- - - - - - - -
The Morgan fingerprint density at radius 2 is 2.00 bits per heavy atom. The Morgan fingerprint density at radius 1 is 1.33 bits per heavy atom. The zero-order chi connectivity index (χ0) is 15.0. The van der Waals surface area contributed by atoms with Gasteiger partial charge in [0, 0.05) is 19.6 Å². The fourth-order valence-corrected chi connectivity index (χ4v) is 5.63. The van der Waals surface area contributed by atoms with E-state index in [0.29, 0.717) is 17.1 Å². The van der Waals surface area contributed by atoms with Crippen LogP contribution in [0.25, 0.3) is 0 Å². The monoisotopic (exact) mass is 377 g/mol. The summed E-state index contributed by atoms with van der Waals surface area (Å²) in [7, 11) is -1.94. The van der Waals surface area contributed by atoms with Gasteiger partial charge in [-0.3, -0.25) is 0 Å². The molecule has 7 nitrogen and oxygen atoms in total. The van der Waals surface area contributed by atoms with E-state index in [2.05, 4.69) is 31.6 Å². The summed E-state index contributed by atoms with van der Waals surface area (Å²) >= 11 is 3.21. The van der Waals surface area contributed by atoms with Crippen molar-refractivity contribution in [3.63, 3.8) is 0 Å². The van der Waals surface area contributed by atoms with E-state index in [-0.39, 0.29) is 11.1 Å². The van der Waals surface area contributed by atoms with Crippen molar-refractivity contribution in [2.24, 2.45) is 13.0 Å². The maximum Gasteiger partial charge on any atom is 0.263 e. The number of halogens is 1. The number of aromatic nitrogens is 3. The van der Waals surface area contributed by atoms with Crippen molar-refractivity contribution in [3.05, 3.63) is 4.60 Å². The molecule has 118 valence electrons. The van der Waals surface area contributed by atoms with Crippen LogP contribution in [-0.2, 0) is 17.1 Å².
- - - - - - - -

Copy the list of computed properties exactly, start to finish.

The Morgan fingerprint density at radius 2 is 2.00 bits per heavy atom. The Morgan fingerprint density at radius 1 is 1.33 bits per heavy atom. The zero-order chi connectivity index (χ0) is 15.0. The van der Waals surface area contributed by atoms with Gasteiger partial charge in [0, 0.05) is 19.6 Å². The fourth-order valence-corrected chi connectivity index (χ4v) is 5.63. The van der Waals surface area contributed by atoms with E-state index in [0.29, 0.717) is 17.1 Å². The van der Waals surface area contributed by atoms with Crippen LogP contribution in [0.25, 0.3) is 0 Å². The monoisotopic (exact) mass is 377 g/mol. The summed E-state index contributed by atoms with van der Waals surface area (Å²) in [7, 11) is -1.94. The van der Waals surface area contributed by atoms with Gasteiger partial charge in [-0.3, -0.25) is 0 Å². The molecule has 7 nitrogen and oxygen atoms in total. The van der Waals surface area contributed by atoms with E-state index in [2.05, 4.69) is 31.6 Å². The summed E-state index contributed by atoms with van der Waals surface area (Å²) >= 11 is 3.21. The van der Waals surface area contributed by atoms with Crippen molar-refractivity contribution in [3.63, 3.8) is 0 Å². The van der Waals surface area contributed by atoms with E-state index in [-0.39, 0.29) is 11.1 Å². The van der Waals surface area contributed by atoms with Crippen molar-refractivity contribution in [2.24, 2.45) is 13.0 Å². The maximum Gasteiger partial charge on any atom is 0.263 e. The number of halogens is 1. The number of aromatic nitrogens is 3. The van der Waals surface area contributed by atoms with Crippen molar-refractivity contribution in [3.05, 3.63) is 4.60 Å². The molecule has 118 valence electrons. The van der Waals surface area contributed by atoms with Crippen LogP contribution in [-0.2, 0) is 17.1 Å².